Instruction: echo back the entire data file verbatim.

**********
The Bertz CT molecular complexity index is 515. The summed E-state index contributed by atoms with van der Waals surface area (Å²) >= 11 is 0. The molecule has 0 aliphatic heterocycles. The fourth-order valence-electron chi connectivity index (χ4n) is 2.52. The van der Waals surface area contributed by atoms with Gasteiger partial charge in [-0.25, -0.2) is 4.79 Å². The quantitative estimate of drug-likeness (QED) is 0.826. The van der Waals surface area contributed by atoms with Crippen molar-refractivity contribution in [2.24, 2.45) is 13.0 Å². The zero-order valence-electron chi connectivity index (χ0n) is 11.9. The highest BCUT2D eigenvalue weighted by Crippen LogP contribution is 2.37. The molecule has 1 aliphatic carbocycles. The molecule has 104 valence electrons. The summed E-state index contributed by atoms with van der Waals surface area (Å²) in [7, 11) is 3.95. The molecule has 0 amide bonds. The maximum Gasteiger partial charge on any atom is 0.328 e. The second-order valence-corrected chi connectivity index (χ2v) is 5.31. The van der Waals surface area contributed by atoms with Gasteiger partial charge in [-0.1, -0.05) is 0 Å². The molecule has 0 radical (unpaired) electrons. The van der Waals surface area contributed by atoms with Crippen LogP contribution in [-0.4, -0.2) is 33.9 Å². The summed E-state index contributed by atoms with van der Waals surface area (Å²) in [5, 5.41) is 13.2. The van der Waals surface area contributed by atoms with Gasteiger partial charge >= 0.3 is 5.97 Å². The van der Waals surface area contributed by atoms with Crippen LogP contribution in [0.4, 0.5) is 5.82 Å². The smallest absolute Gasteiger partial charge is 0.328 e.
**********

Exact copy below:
The Bertz CT molecular complexity index is 515. The summed E-state index contributed by atoms with van der Waals surface area (Å²) >= 11 is 0. The molecule has 0 aliphatic heterocycles. The fourth-order valence-electron chi connectivity index (χ4n) is 2.52. The van der Waals surface area contributed by atoms with Gasteiger partial charge in [-0.25, -0.2) is 4.79 Å². The quantitative estimate of drug-likeness (QED) is 0.826. The van der Waals surface area contributed by atoms with Crippen molar-refractivity contribution in [2.24, 2.45) is 13.0 Å². The zero-order valence-electron chi connectivity index (χ0n) is 11.9. The highest BCUT2D eigenvalue weighted by Crippen LogP contribution is 2.37. The molecule has 1 aliphatic carbocycles. The molecule has 104 valence electrons. The summed E-state index contributed by atoms with van der Waals surface area (Å²) in [7, 11) is 3.95. The molecule has 0 amide bonds. The maximum Gasteiger partial charge on any atom is 0.328 e. The second-order valence-corrected chi connectivity index (χ2v) is 5.31. The van der Waals surface area contributed by atoms with Gasteiger partial charge in [-0.1, -0.05) is 0 Å². The molecule has 0 radical (unpaired) electrons. The van der Waals surface area contributed by atoms with Crippen LogP contribution in [-0.4, -0.2) is 33.9 Å². The summed E-state index contributed by atoms with van der Waals surface area (Å²) in [5, 5.41) is 13.2. The van der Waals surface area contributed by atoms with Gasteiger partial charge >= 0.3 is 5.97 Å². The van der Waals surface area contributed by atoms with Crippen LogP contribution in [0.4, 0.5) is 5.82 Å². The smallest absolute Gasteiger partial charge is 0.328 e.